IN THE FOREST, SOMETHING STIRRED…
Words and pictures from our online reporter Ken Amery
On this occasion, it was nothing too frightening, as 32 parishioners and their friends travelled to Epping Forest at the invitation of Imogen Wilde, who is now ecologist with the Corporation of London in Epping Forest .
A prompt departure from the village car park quickly found us on the M25, very thankful that we were not in the very long traffic jam on the other carriageway. We arrived in the forest at 11.00 a.m. for our guided tour of Queen Elizabeth’s Hunting Lodge, with one of Imogen’s colleagues. This was an informative and amusing look at the life of the Lodge from Henry VIII’s time to the present day. The Hunting Lodge, or as it was originally known – the Great Standing, was built for Henry and his friends to hunt deer in the forest. Well, not quite hunt, as by this stage Henry was, as our guide described him “an old fat King and not too agile”, well he was 51 years old!
The ‘hunters’ stood on the first floor of the Lodge while deer, previously rounded up were driven toward the Lodge, where the ‘hunters’ with their cross bows, picked off the deer one by one!
The Lodge is a fine example of its type and it can be clearly seen that it was built with the old fat King in mind, with large doorways and an easy-to-climb staircase. Although it later became known as Queen Elizabeth’s Hunting Lodge, there is no evidence that either she or her father ever used it! This is in spite of a legend that suggests that on one occasion, Elizabeth rode her horse up the staircase.
After lunch at the pub, conveniently placed next door, we went through the forest with Imogen who explained much of the ecology of the area. We quickly learnt the difference between pollarding and coppicing and the way the oak trees in this area are tended to produce the best for the trees themselves, the natural inhabitants of the forest and the thousands of visitors. Even a sudden shower could not dampen our spirits and our walk then took us through a herd of English long horned cows. For those who were a bit wary of cows, she explained that these were, “elderly ladies, living out their retirement”. Even after this statement, not all the party were totally convinced of their safety. At the end of the walk, we parted from Imogen, who invited us back to explore other parts of the forest. Everybody was impressed with her depth of knowledge and obvious enthusiasm for her work.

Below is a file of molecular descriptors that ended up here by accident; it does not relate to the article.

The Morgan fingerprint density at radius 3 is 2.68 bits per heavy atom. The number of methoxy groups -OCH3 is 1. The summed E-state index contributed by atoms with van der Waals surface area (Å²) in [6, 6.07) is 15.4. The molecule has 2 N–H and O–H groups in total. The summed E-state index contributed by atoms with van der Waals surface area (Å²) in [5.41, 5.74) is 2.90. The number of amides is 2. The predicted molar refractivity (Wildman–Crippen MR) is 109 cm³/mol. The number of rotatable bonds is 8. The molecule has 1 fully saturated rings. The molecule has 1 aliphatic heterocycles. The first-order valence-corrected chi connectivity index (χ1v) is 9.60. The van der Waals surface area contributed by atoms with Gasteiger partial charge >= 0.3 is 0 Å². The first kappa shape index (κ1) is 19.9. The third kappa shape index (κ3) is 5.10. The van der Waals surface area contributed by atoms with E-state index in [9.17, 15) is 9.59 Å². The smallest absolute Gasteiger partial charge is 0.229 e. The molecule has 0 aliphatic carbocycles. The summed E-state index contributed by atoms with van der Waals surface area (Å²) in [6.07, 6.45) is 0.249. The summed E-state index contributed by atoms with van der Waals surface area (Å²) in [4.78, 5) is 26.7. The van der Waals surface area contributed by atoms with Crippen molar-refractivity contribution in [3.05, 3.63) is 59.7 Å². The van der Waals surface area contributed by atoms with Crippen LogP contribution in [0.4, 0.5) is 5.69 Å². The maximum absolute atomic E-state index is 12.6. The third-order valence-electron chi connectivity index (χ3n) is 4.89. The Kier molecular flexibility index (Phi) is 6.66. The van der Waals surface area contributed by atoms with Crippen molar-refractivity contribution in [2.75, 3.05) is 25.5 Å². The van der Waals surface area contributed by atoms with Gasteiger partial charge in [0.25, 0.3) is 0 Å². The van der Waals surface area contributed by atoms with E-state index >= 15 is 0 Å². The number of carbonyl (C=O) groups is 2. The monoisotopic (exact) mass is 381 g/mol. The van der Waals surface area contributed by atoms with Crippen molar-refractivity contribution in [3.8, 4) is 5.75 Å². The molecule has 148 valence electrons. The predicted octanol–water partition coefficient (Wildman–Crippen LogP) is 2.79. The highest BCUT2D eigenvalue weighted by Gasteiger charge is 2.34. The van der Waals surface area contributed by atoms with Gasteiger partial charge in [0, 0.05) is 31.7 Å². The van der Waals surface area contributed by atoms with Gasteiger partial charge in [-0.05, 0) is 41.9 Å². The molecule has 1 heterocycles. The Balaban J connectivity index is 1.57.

There was no time for a pause as we were due at Waltham Abbey for our guided tour. Waltham Abbey, or more properly the Abbey Church of Waltham Cross and St Lawrence, proved to be a lovely church, where Harold prayed on his way to the Battle of Hastings. It is here that his remains are reputed to lie, although his body was moved at least three times. The inscription reputed to have been found on a coffin in the abbey at some remote period seems quite apt “Here lies the Unfortunate Harold”. The tour of the outside of the church was interrupted somewhat by the arrival of more rain, but we continued inside and took the opportunity to closely examine some of the interesting memorials and architecture. The church has the distinction of being the last one to be ransacked during the dissolution of the monasteries. The present church, which is the nave of the old abbey, was only saved from destruction, like the rest of the building, when the local inhabitants insisted that this was their parish church.
After persuading a nearby café proprietor to stay open to serve 32 very thirsty travellers, we made our way home, again avoiding most of the traffic hold-ups.
A thoroughly enjoyable day giving many of us the opportunity to renew an old friendship and for quite a number of our party who had not been on one our trips before, the opportunity to make new ones.
20th July 2004
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